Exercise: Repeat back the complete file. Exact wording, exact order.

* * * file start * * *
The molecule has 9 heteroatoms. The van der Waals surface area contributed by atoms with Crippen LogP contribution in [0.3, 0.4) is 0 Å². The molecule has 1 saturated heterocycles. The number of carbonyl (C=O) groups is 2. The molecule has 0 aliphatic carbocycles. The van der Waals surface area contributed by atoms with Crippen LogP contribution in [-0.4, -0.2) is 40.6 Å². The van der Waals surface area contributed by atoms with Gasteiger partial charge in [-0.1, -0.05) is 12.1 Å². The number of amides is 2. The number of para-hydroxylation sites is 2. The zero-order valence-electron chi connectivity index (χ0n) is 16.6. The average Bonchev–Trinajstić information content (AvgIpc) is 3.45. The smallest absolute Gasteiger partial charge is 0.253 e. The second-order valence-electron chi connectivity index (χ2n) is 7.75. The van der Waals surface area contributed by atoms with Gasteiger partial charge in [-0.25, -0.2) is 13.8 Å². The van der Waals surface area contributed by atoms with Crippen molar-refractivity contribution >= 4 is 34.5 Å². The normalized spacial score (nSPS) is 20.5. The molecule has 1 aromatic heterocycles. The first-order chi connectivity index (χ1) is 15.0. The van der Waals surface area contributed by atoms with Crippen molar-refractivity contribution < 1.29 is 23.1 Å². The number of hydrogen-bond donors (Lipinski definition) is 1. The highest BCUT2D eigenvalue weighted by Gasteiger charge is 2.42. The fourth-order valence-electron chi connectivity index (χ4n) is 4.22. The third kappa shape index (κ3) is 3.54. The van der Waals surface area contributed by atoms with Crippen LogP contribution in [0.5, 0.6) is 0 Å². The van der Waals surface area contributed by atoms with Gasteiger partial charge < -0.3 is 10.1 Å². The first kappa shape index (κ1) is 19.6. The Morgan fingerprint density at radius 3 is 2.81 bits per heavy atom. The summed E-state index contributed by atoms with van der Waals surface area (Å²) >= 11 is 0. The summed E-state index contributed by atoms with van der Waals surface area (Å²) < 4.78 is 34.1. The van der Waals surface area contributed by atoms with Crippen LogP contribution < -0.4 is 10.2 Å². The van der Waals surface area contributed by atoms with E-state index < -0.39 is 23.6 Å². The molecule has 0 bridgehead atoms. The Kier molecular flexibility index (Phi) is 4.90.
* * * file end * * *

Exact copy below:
The molecule has 9 heteroatoms. The van der Waals surface area contributed by atoms with Crippen LogP contribution in [0.3, 0.4) is 0 Å². The molecule has 1 saturated heterocycles. The number of carbonyl (C=O) groups is 2. The molecule has 0 aliphatic carbocycles. The van der Waals surface area contributed by atoms with Crippen LogP contribution in [-0.4, -0.2) is 40.6 Å². The van der Waals surface area contributed by atoms with Gasteiger partial charge in [-0.1, -0.05) is 12.1 Å². The number of amides is 2. The number of para-hydroxylation sites is 2. The zero-order valence-electron chi connectivity index (χ0n) is 16.6. The average Bonchev–Trinajstić information content (AvgIpc) is 3.45. The smallest absolute Gasteiger partial charge is 0.253 e. The second-order valence-electron chi connectivity index (χ2n) is 7.75. The van der Waals surface area contributed by atoms with Gasteiger partial charge in [-0.25, -0.2) is 13.8 Å². The van der Waals surface area contributed by atoms with Crippen molar-refractivity contribution >= 4 is 34.5 Å². The normalized spacial score (nSPS) is 20.5. The molecule has 1 aromatic heterocycles. The first-order chi connectivity index (χ1) is 15.0. The van der Waals surface area contributed by atoms with Crippen molar-refractivity contribution < 1.29 is 23.1 Å². The number of hydrogen-bond donors (Lipinski definition) is 1. The highest BCUT2D eigenvalue weighted by Gasteiger charge is 2.42. The fourth-order valence-electron chi connectivity index (χ4n) is 4.22. The third kappa shape index (κ3) is 3.54. The van der Waals surface area contributed by atoms with Crippen LogP contribution in [0.5, 0.6) is 0 Å². The van der Waals surface area contributed by atoms with Gasteiger partial charge < -0.3 is 10.1 Å². The first kappa shape index (κ1) is 19.6. The Morgan fingerprint density at radius 3 is 2.81 bits per heavy atom. The summed E-state index contributed by atoms with van der Waals surface area (Å²) >= 11 is 0. The summed E-state index contributed by atoms with van der Waals surface area (Å²) < 4.78 is 34.1. The van der Waals surface area contributed by atoms with Crippen LogP contribution < -0.4 is 10.2 Å². The van der Waals surface area contributed by atoms with E-state index < -0.39 is 23.6 Å². The molecule has 0 bridgehead atoms. The Kier molecular flexibility index (Phi) is 4.90.